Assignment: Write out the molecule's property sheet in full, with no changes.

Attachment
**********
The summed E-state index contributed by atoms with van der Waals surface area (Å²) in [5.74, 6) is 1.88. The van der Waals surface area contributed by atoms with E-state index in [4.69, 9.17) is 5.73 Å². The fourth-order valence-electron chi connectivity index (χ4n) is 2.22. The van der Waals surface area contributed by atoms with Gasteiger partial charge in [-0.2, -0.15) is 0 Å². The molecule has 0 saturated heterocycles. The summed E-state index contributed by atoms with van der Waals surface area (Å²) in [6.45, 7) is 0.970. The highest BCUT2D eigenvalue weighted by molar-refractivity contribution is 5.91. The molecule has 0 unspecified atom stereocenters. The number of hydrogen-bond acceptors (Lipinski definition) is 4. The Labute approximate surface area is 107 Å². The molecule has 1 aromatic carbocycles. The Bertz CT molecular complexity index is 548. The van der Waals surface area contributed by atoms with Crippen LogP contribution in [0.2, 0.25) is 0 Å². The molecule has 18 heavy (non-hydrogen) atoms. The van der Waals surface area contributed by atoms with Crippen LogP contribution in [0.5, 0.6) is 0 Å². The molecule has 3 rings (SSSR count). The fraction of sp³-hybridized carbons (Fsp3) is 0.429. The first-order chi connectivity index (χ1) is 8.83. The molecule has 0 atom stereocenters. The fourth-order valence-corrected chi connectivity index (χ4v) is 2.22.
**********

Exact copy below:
The summed E-state index contributed by atoms with van der Waals surface area (Å²) in [5.74, 6) is 1.88. The van der Waals surface area contributed by atoms with E-state index in [4.69, 9.17) is 5.73 Å². The fourth-order valence-electron chi connectivity index (χ4n) is 2.22. The van der Waals surface area contributed by atoms with Gasteiger partial charge in [-0.2, -0.15) is 0 Å². The molecule has 0 saturated heterocycles. The summed E-state index contributed by atoms with van der Waals surface area (Å²) in [6.45, 7) is 0.970. The highest BCUT2D eigenvalue weighted by molar-refractivity contribution is 5.91. The molecule has 0 unspecified atom stereocenters. The number of hydrogen-bond acceptors (Lipinski definition) is 4. The Labute approximate surface area is 107 Å². The molecule has 1 aromatic carbocycles. The Bertz CT molecular complexity index is 548. The van der Waals surface area contributed by atoms with Crippen LogP contribution in [0.2, 0.25) is 0 Å². The molecule has 18 heavy (non-hydrogen) atoms. The van der Waals surface area contributed by atoms with Crippen LogP contribution in [0.5, 0.6) is 0 Å². The molecule has 3 rings (SSSR count). The fraction of sp³-hybridized carbons (Fsp3) is 0.429. The first-order chi connectivity index (χ1) is 8.83. The molecule has 0 atom stereocenters. The fourth-order valence-corrected chi connectivity index (χ4v) is 2.22.